Spotlight: Vatican Radio Goes Digital
Radio Vaticana, the voice of the Vatican, is the latest radio broadcaster to follow the ongoing trend to initiate a switch from analog to higher-quality digital transmissions.
Radio Vaticana programs currently are offered in 34 languages via satellite, short wave, medium wave and FM. The transition, involving Digital Radio Mondiale (DRM) test transmissions and field experimentation, led Radio Vaticana to contract with The Thales Group to modify the company’s existing medium-wave AM transmitter for DRM digital operation.
The Thales Group’s broadcast & multimedia business designs, develops, manufactures and markets equipment and systems for transmission of radio and TV signals, as well as digital video processing and multimedia distribution for satellite, broadcasting, cable TV and telecommunication services providers worldwide.
The transmitter is intended to allow an easy and straightforward upgrade to digital operation. All of the world’s satellite radio services are digital and a wave of terrestrial broadcasters are following suit using similar transmission technology. The Vatican radio service had been working with Thales for almost 50 years prior to the current partnership to move into the digital age.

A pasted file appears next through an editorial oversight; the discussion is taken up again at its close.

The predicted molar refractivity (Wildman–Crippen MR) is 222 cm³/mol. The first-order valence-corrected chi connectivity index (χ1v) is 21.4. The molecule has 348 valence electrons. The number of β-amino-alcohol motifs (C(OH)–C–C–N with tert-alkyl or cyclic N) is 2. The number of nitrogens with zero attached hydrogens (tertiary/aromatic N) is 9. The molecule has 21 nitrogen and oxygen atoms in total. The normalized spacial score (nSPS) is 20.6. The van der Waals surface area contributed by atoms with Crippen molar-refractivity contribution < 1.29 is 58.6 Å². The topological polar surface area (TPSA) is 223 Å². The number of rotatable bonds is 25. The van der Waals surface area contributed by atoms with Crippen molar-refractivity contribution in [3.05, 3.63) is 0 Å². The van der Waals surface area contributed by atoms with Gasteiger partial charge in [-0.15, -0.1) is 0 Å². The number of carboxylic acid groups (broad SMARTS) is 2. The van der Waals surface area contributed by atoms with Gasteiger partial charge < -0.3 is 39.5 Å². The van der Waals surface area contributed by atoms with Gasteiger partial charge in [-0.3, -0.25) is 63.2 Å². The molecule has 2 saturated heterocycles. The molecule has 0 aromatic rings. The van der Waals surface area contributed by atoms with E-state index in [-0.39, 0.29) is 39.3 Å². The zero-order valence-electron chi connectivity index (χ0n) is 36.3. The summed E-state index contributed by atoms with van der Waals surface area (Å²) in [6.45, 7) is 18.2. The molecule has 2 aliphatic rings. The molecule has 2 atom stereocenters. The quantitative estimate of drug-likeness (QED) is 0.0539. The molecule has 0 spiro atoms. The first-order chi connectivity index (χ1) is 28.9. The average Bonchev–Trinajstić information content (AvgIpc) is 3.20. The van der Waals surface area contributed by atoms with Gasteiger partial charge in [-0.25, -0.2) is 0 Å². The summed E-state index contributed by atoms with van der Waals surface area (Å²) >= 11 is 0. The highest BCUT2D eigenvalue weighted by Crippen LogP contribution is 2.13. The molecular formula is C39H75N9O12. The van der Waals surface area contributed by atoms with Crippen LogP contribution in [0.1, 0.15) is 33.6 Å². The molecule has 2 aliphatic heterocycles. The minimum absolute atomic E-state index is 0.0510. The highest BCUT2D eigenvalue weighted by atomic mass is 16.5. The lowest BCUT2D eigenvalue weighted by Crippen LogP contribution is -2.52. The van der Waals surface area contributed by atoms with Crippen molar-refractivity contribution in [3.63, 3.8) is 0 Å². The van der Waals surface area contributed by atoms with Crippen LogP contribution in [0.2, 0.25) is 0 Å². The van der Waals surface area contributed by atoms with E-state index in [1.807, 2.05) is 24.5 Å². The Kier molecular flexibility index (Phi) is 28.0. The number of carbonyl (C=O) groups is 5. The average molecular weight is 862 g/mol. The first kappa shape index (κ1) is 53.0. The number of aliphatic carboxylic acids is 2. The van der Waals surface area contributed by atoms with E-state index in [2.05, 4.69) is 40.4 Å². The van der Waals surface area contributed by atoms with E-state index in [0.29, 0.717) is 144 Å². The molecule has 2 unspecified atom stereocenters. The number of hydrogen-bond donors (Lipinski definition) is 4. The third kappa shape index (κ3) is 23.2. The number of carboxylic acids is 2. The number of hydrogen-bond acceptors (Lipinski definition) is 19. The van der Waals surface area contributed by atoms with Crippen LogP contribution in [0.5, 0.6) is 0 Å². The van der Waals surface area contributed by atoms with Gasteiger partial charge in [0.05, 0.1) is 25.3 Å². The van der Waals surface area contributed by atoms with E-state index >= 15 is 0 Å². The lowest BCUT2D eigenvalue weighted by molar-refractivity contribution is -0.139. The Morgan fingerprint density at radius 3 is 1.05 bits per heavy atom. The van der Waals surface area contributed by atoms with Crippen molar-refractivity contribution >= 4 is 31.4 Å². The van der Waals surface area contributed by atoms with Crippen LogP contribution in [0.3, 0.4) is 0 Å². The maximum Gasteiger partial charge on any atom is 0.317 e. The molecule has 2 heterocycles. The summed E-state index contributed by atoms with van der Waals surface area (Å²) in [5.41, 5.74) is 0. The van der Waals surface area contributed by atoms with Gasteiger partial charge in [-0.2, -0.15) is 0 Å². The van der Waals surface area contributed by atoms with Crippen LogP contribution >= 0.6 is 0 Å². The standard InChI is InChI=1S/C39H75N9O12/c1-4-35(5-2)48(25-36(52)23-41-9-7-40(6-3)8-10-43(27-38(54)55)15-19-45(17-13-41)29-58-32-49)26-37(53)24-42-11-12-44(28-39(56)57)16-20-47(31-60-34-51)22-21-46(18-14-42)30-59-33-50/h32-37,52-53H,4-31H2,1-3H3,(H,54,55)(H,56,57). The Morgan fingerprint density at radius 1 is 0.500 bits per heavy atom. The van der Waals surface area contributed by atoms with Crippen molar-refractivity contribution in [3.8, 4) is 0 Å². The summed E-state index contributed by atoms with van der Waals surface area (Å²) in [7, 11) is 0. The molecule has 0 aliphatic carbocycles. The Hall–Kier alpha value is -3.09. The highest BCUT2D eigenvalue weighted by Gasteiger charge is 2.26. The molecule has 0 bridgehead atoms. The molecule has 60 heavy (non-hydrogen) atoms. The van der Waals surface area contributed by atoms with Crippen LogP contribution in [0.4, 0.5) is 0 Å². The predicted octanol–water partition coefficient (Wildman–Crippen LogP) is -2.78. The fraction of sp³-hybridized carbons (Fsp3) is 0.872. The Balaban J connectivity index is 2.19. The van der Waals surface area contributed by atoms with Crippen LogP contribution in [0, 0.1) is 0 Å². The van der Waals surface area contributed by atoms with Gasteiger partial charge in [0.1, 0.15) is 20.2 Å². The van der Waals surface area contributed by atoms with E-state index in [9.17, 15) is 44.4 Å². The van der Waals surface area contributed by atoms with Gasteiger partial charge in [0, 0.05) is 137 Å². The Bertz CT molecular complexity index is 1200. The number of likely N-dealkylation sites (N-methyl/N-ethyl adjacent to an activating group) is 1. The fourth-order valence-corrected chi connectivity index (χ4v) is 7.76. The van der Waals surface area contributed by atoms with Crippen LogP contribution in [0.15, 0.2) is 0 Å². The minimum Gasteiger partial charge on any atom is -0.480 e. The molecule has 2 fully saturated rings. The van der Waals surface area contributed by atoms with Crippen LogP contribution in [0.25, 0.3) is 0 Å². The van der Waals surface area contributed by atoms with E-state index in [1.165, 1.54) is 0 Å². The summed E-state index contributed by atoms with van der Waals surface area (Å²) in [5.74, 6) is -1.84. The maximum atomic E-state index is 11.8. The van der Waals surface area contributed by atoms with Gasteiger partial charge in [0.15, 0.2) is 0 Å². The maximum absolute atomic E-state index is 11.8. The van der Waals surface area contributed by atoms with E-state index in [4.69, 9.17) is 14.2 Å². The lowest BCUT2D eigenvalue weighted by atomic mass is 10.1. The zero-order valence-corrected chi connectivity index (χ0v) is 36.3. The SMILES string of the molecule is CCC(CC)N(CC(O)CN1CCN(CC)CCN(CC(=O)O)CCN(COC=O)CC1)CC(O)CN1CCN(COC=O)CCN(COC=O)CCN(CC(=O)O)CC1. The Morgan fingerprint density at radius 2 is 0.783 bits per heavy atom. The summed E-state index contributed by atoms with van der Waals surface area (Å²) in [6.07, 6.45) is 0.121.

“Radio Vaticana is proud to join forces with other international broadcasters to demonstrate the feasibility of the exciting new digital standard over medium-wave broadcast band,” said Fr. Lino Dan, technical director of Radio Vaticana. The transmitting center of Santa Maria di Galeria, approximately 30 kilometers northwest of Rome, is equipped with Thales transmitters especially designed to aid in medium-wave and short-wave transmissions. The latest- generation 500 kW short-wave transmitter from Thales, called the TSW 2500, can be upgraded to digital DRM operation, and it has been used for on-air services since 1997.Radio Vaticana, the state-owned public radio broadcaster of Vatican State, can be heard in digital mode daily on 1611 kHz. The radio service’s switch to digital transmission should enhance the quality of its broadcasts. Similar reasoning has led other radio broadcasters to make the same move in recent years. –Paul Dykewicz
(Joseph Turbolski, Thales Broadcast & Multimedia, 413/998-1314)